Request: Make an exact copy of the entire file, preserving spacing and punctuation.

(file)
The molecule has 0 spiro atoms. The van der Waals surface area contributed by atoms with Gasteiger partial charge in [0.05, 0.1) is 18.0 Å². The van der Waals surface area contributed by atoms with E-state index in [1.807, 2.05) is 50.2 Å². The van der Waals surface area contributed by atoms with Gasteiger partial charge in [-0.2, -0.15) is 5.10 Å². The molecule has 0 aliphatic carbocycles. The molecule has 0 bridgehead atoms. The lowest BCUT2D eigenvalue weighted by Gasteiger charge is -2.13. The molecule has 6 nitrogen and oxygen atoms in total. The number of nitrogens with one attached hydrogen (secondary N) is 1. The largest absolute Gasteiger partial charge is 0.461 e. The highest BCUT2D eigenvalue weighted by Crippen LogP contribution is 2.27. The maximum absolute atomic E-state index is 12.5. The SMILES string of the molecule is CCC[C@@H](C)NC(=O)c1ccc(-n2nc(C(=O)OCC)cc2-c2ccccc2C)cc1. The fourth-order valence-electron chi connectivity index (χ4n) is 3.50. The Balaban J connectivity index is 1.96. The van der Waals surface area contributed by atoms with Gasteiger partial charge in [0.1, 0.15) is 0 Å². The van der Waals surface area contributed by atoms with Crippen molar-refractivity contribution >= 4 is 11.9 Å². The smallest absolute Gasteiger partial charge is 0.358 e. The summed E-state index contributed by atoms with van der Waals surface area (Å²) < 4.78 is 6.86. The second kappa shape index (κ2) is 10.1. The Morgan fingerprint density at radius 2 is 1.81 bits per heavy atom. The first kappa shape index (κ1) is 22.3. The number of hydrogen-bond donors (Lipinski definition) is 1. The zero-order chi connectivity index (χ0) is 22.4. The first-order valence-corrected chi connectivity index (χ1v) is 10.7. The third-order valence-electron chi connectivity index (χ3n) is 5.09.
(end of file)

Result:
The molecule has 0 spiro atoms. The van der Waals surface area contributed by atoms with Gasteiger partial charge in [0.05, 0.1) is 18.0 Å². The van der Waals surface area contributed by atoms with E-state index in [1.807, 2.05) is 50.2 Å². The van der Waals surface area contributed by atoms with Gasteiger partial charge in [-0.2, -0.15) is 5.10 Å². The molecule has 0 aliphatic carbocycles. The molecule has 0 bridgehead atoms. The lowest BCUT2D eigenvalue weighted by Gasteiger charge is -2.13. The molecule has 6 nitrogen and oxygen atoms in total. The number of nitrogens with one attached hydrogen (secondary N) is 1. The largest absolute Gasteiger partial charge is 0.461 e. The highest BCUT2D eigenvalue weighted by Crippen LogP contribution is 2.27. The maximum absolute atomic E-state index is 12.5. The SMILES string of the molecule is CCC[C@@H](C)NC(=O)c1ccc(-n2nc(C(=O)OCC)cc2-c2ccccc2C)cc1. The fourth-order valence-electron chi connectivity index (χ4n) is 3.50. The Balaban J connectivity index is 1.96. The van der Waals surface area contributed by atoms with Gasteiger partial charge in [0.1, 0.15) is 0 Å². The van der Waals surface area contributed by atoms with Crippen molar-refractivity contribution >= 4 is 11.9 Å². The smallest absolute Gasteiger partial charge is 0.358 e. The summed E-state index contributed by atoms with van der Waals surface area (Å²) < 4.78 is 6.86. The second kappa shape index (κ2) is 10.1. The Morgan fingerprint density at radius 2 is 1.81 bits per heavy atom. The first kappa shape index (κ1) is 22.3. The number of hydrogen-bond donors (Lipinski definition) is 1. The zero-order chi connectivity index (χ0) is 22.4. The first-order valence-corrected chi connectivity index (χ1v) is 10.7. The third-order valence-electron chi connectivity index (χ3n) is 5.09.